"I fundamentally object to this project," said Findlay Abbott, whose house is teetering over the edge of the bluff, propped up by a maze of planks and emergency supports. Abbott said he and his sister have lost two-thirds of their property over the last 10 years on their two lots with 100-foot bluff frontage each.

Abbott believes an "armor rock" wall of large boulders would be stronger and cheaper than the $45,000 each that he says he and his sister will be assessed for what he called "an experiment."

But Phukan said armor rock was rejected in favor of the fiberglass alternative. While defending the durability of his design, Phukan acknowledged the ability of homeowners to pay was a factor limiting alternatives. "If they had lots of money it would be a different case," he said.

Meyer said the city and Phukan had expected little objection to the project and were ready to build. Partly at the urging of officials from the U.S. Fish and Wildlife Service and the Environmental Protection Agency, the Army Corps of Engineers on April 3 suspended review and the city stopped the clock.

Expressing frustration Friday, Meyer said he had thought a questionnaire city representatives filled out last December for the state Division of Governmental Coordination indicated the project wouldn't require permits. Based on previous experience, Meyer answered "no" to the need for a Corps permit based on it being above the average, or mean high tide mark. But the Corps and other agencies are using the extreme high tide line, which then raised red flags about the wall.

Sue Magee of the Governmental Coordination office in Anchorage said the division has stopped midway through its 50-day review to determine compliance with coastal zone management guidelines. Because the coordination office focuses on state agencies, deZeeuw said, Fish and Wildlife, EPA and other federal agencies do not necessarily hear of the project earlier unless the applicant, in this case the city of Homer, contacts them directly.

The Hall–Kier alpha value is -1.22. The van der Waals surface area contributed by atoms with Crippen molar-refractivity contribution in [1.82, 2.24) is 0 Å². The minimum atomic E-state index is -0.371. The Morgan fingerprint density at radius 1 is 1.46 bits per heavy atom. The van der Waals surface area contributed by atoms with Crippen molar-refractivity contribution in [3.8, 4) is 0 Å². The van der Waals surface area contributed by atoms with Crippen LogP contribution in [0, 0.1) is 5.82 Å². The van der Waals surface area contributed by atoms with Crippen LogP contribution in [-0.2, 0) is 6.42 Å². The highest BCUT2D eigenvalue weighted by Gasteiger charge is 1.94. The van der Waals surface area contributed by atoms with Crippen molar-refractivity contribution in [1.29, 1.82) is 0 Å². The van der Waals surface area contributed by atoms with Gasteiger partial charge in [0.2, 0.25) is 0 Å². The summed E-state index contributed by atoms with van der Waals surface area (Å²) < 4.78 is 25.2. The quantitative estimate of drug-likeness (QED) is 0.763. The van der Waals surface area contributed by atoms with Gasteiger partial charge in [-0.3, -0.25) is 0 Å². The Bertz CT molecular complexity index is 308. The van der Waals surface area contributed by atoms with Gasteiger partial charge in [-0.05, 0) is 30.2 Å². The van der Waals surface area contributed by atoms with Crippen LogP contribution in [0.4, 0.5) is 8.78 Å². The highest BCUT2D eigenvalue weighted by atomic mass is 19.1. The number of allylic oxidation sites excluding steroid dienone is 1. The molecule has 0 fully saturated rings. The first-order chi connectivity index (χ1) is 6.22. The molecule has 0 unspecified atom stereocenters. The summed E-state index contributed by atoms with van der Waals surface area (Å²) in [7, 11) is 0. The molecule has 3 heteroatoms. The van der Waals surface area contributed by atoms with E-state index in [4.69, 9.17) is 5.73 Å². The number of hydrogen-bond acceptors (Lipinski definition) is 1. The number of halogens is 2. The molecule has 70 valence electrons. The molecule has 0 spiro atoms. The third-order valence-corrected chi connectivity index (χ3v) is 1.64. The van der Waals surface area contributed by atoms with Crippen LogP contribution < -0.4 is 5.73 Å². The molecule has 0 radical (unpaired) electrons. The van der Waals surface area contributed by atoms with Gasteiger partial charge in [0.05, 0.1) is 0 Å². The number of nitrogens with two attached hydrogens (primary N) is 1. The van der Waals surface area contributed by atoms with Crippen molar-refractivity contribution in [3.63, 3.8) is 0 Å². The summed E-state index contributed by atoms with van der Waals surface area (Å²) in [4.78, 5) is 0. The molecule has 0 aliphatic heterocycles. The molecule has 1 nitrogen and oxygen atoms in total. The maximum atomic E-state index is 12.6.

One of deZeeuw's concerns is of impacts on habitat of endangered Steller eiders and other sea ducks.

From the standpoint of protecting the bluff homes, "the Corps understands the need for the project," Army Corps coordinator Ryan Winn said after touring the site. "I'd like to see the wall be moved as close to the bluff as possible," he added.

Phukan said his revised design already moves the wall about 20 feet closer than the "conceptual design" submitted with the original application.

Winn also requested an analysis of why alternatives were ruled out. Once questions are answered, "I can start the ball rolling right away" on the review process, Winn told anxious homeowners.

Noting the small slides of dirt from the bluff observed several times during Friday's beach walk, blufftop homeowner Larry Goode said "what you saw . . . is nothing compared to what will happen within 45 days" as breakup continues in earnest.

"Our homes are in dire need here," Goode said. "If you're not going to do it, then tell us ... so we can go on with our lives in some other way," he said.

"I thought we'd be starting in January. I never dreamed we'd be sitting here in April."

Dave Schroer, who said he moved away from the bluff in 1975 after 10 years but still maintains a financial interest in property there, had a pragmatic view of the wave-driven erosion. "You can only slow it down, you can't stop it," he said.